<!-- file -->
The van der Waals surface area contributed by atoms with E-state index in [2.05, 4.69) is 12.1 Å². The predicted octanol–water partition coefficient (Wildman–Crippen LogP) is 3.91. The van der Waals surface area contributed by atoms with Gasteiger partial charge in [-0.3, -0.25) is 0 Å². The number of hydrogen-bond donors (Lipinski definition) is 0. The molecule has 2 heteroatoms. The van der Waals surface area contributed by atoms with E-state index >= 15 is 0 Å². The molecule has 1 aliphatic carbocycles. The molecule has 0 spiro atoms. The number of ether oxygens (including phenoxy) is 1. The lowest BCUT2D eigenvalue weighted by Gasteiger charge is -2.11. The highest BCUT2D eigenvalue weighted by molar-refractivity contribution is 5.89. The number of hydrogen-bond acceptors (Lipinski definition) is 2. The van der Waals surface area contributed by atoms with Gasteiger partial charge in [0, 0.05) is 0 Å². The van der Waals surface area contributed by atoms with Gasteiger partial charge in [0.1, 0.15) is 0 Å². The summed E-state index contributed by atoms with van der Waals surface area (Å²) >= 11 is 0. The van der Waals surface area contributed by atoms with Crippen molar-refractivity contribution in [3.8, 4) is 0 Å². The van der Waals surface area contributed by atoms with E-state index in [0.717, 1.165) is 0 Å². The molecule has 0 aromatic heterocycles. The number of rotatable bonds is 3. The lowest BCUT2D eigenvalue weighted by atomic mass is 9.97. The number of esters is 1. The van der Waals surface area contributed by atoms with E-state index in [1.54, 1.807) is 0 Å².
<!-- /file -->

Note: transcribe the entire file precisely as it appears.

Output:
The van der Waals surface area contributed by atoms with E-state index in [2.05, 4.69) is 12.1 Å². The predicted octanol–water partition coefficient (Wildman–Crippen LogP) is 3.91. The van der Waals surface area contributed by atoms with Gasteiger partial charge in [-0.3, -0.25) is 0 Å². The number of hydrogen-bond donors (Lipinski definition) is 0. The molecule has 2 heteroatoms. The van der Waals surface area contributed by atoms with E-state index >= 15 is 0 Å². The molecule has 1 aliphatic carbocycles. The molecule has 0 spiro atoms. The number of ether oxygens (including phenoxy) is 1. The lowest BCUT2D eigenvalue weighted by Gasteiger charge is -2.11. The highest BCUT2D eigenvalue weighted by molar-refractivity contribution is 5.89. The number of hydrogen-bond acceptors (Lipinski definition) is 2. The van der Waals surface area contributed by atoms with Gasteiger partial charge in [0, 0.05) is 0 Å². The van der Waals surface area contributed by atoms with Gasteiger partial charge in [0.1, 0.15) is 0 Å². The summed E-state index contributed by atoms with van der Waals surface area (Å²) >= 11 is 0. The van der Waals surface area contributed by atoms with Crippen molar-refractivity contribution in [3.8, 4) is 0 Å². The van der Waals surface area contributed by atoms with E-state index in [0.717, 1.165) is 0 Å². The molecule has 0 aromatic heterocycles. The number of rotatable bonds is 3. The lowest BCUT2D eigenvalue weighted by atomic mass is 9.97. The number of esters is 1. The van der Waals surface area contributed by atoms with E-state index in [1.54, 1.807) is 0 Å².